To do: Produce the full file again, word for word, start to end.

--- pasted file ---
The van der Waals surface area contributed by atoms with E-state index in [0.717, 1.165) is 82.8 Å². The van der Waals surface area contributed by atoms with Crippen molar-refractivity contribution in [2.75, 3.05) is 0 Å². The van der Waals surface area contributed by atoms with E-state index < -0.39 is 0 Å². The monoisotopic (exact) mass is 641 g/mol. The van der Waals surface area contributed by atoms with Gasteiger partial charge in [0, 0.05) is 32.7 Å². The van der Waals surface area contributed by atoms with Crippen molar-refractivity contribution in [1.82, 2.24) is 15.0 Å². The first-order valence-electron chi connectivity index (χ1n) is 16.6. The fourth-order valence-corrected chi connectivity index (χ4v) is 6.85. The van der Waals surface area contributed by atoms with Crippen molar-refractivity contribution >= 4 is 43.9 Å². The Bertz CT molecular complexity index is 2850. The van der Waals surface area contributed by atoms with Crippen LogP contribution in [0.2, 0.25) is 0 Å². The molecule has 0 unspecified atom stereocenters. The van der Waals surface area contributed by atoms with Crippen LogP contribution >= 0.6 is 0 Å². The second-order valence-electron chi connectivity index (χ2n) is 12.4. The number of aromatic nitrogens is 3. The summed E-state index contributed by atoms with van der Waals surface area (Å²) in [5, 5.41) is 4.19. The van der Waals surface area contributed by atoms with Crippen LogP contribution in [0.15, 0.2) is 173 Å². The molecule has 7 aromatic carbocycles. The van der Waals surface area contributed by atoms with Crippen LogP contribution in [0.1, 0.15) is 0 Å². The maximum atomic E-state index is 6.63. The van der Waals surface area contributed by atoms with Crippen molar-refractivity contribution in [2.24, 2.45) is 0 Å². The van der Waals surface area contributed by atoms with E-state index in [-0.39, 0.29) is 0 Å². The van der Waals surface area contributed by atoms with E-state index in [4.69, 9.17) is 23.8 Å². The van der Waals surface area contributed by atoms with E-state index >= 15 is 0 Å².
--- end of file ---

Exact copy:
The van der Waals surface area contributed by atoms with E-state index in [0.717, 1.165) is 82.8 Å². The van der Waals surface area contributed by atoms with Crippen molar-refractivity contribution in [2.75, 3.05) is 0 Å². The van der Waals surface area contributed by atoms with E-state index < -0.39 is 0 Å². The monoisotopic (exact) mass is 641 g/mol. The van der Waals surface area contributed by atoms with Gasteiger partial charge in [0, 0.05) is 32.7 Å². The van der Waals surface area contributed by atoms with Crippen molar-refractivity contribution in [1.82, 2.24) is 15.0 Å². The first-order valence-electron chi connectivity index (χ1n) is 16.6. The fourth-order valence-corrected chi connectivity index (χ4v) is 6.85. The van der Waals surface area contributed by atoms with Crippen molar-refractivity contribution >= 4 is 43.9 Å². The Bertz CT molecular complexity index is 2850. The van der Waals surface area contributed by atoms with Crippen LogP contribution in [0.2, 0.25) is 0 Å². The molecule has 0 unspecified atom stereocenters. The van der Waals surface area contributed by atoms with Crippen LogP contribution >= 0.6 is 0 Å². The second-order valence-electron chi connectivity index (χ2n) is 12.4. The number of aromatic nitrogens is 3. The summed E-state index contributed by atoms with van der Waals surface area (Å²) in [5, 5.41) is 4.19. The van der Waals surface area contributed by atoms with Crippen LogP contribution in [0.15, 0.2) is 173 Å². The molecule has 7 aromatic carbocycles. The van der Waals surface area contributed by atoms with Crippen LogP contribution in [0.1, 0.15) is 0 Å². The maximum atomic E-state index is 6.63. The van der Waals surface area contributed by atoms with Crippen molar-refractivity contribution in [2.24, 2.45) is 0 Å². The van der Waals surface area contributed by atoms with E-state index in [-0.39, 0.29) is 0 Å². The van der Waals surface area contributed by atoms with E-state index in [4.69, 9.17) is 23.8 Å². The van der Waals surface area contributed by atoms with E-state index >= 15 is 0 Å².